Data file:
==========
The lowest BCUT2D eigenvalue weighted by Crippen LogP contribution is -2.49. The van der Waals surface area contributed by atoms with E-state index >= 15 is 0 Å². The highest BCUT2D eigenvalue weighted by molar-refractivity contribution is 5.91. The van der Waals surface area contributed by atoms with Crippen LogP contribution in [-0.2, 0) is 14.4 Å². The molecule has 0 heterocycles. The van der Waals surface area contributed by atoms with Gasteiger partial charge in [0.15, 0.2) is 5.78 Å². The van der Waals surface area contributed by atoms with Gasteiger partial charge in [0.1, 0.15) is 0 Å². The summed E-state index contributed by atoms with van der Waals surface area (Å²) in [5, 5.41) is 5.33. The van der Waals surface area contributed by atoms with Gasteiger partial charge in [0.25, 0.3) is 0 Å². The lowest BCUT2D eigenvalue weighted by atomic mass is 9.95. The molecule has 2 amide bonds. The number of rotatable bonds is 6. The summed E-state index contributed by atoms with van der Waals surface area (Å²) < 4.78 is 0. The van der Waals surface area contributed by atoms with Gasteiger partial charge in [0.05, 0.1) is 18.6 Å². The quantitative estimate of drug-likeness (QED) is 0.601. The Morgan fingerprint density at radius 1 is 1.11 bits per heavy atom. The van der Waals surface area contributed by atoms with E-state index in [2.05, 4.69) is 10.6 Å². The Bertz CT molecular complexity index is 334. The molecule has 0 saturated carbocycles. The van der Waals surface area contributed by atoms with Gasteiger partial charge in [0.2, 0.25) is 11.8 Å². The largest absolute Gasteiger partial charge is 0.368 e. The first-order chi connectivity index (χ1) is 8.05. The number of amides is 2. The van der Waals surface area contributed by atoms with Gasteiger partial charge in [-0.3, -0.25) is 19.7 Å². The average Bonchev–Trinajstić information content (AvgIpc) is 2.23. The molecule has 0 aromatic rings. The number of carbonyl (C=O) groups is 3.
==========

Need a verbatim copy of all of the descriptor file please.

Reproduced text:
The lowest BCUT2D eigenvalue weighted by Crippen LogP contribution is -2.49. The van der Waals surface area contributed by atoms with E-state index >= 15 is 0 Å². The highest BCUT2D eigenvalue weighted by molar-refractivity contribution is 5.91. The van der Waals surface area contributed by atoms with Crippen LogP contribution in [-0.2, 0) is 14.4 Å². The molecule has 0 heterocycles. The van der Waals surface area contributed by atoms with Gasteiger partial charge in [0.15, 0.2) is 5.78 Å². The van der Waals surface area contributed by atoms with Gasteiger partial charge in [0.1, 0.15) is 0 Å². The summed E-state index contributed by atoms with van der Waals surface area (Å²) in [5, 5.41) is 5.33. The van der Waals surface area contributed by atoms with Gasteiger partial charge in [0.25, 0.3) is 0 Å². The lowest BCUT2D eigenvalue weighted by atomic mass is 9.95. The molecule has 2 amide bonds. The number of rotatable bonds is 6. The summed E-state index contributed by atoms with van der Waals surface area (Å²) < 4.78 is 0. The van der Waals surface area contributed by atoms with Gasteiger partial charge in [0.05, 0.1) is 18.6 Å². The quantitative estimate of drug-likeness (QED) is 0.601. The Morgan fingerprint density at radius 1 is 1.11 bits per heavy atom. The van der Waals surface area contributed by atoms with E-state index in [2.05, 4.69) is 10.6 Å². The Bertz CT molecular complexity index is 334. The molecule has 0 saturated carbocycles. The van der Waals surface area contributed by atoms with Gasteiger partial charge in [0.2, 0.25) is 11.8 Å². The largest absolute Gasteiger partial charge is 0.368 e. The first-order chi connectivity index (χ1) is 8.05. The number of amides is 2. The van der Waals surface area contributed by atoms with Gasteiger partial charge in [-0.3, -0.25) is 19.7 Å². The average Bonchev–Trinajstić information content (AvgIpc) is 2.23. The molecule has 0 aromatic rings. The number of carbonyl (C=O) groups is 3.